A high MCV is consistent with a macrocytic anemia. Folate consumed during chronic hemolysis may lead to megaloblastosis and a high MCV. However, the MCV also may be elevated in patients with high reticulocyte counts since these cells are larger than mature RBCs. A high MCH and mean corpuscular hemoglobin concentration (MCHC) would suggest spherocytosis.

Red blood cell distribution width study

The red blood cell distribution width (RDW) study is usually performed when a CBC count is requested. An increased RDW is a measure of anisocytosis that can occur in hemolytic anemias.

Reticulocyte count

An increased reticulocyte count represents increased RBC production and is a criterion for hemolysis but is not specific for hemolysis. In addition to hemolysis, increased reticulocytes may be a response to blood loss or the treatment of iron, vitamin B-12, or folate deficiencies. The reticulocyte count may be normal or low in patients with bone marrow suppression despite ongoing severe hemolysis (aplastic crisis).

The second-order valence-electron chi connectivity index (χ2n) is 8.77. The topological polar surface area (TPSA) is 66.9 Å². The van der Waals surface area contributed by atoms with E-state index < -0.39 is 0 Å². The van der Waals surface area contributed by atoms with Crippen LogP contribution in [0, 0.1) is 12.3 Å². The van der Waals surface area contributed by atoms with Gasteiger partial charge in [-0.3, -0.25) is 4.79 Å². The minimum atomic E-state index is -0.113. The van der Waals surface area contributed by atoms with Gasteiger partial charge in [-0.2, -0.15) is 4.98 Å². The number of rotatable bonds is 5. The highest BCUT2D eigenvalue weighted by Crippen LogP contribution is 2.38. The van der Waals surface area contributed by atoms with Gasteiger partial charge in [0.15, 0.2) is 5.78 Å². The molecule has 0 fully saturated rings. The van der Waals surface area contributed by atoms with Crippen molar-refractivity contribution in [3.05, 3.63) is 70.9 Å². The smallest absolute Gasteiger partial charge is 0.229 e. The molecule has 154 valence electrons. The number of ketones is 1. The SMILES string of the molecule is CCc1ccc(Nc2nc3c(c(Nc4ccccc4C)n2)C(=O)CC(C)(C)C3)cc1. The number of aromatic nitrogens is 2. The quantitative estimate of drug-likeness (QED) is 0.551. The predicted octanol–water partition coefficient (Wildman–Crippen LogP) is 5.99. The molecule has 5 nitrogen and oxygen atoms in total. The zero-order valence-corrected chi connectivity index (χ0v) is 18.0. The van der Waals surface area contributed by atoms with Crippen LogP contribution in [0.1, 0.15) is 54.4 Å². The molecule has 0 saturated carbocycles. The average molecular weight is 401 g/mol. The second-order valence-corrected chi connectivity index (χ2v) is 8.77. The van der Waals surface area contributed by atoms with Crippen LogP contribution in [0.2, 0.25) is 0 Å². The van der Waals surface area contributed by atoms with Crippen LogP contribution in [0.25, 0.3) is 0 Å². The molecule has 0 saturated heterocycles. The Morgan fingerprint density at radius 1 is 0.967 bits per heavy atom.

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Peripheral Blood Smear

Peripheral smear findings can help in the diagnosis of a concomitant underlying hematologic malignancy associated with hemolysis. For example, smears in CLL are characterized by an abundance of small lymphocytes and smudge cells (ruptured CLL cells).

The following are examples of the value of evaluating peripheral blood smears.

Polychromasia indicates RBC immaturity (see the image below).

Polychromasia. Polychromasia.

A peripheral smear may demonstrate spherocytes, suggesting congenital spherocytosis or autoimmune hemolytic anemia (AIHA); see the image below.

Spherocytes. One arrow points to a spherocyte; the Spherocytes. One arrow points to a spherocyte; the other, to a normal RBC with central pallor.

The presence of schistocytes (fragmented red blood cells) suggests TTP, HUS, or mechanical damage (see the image below).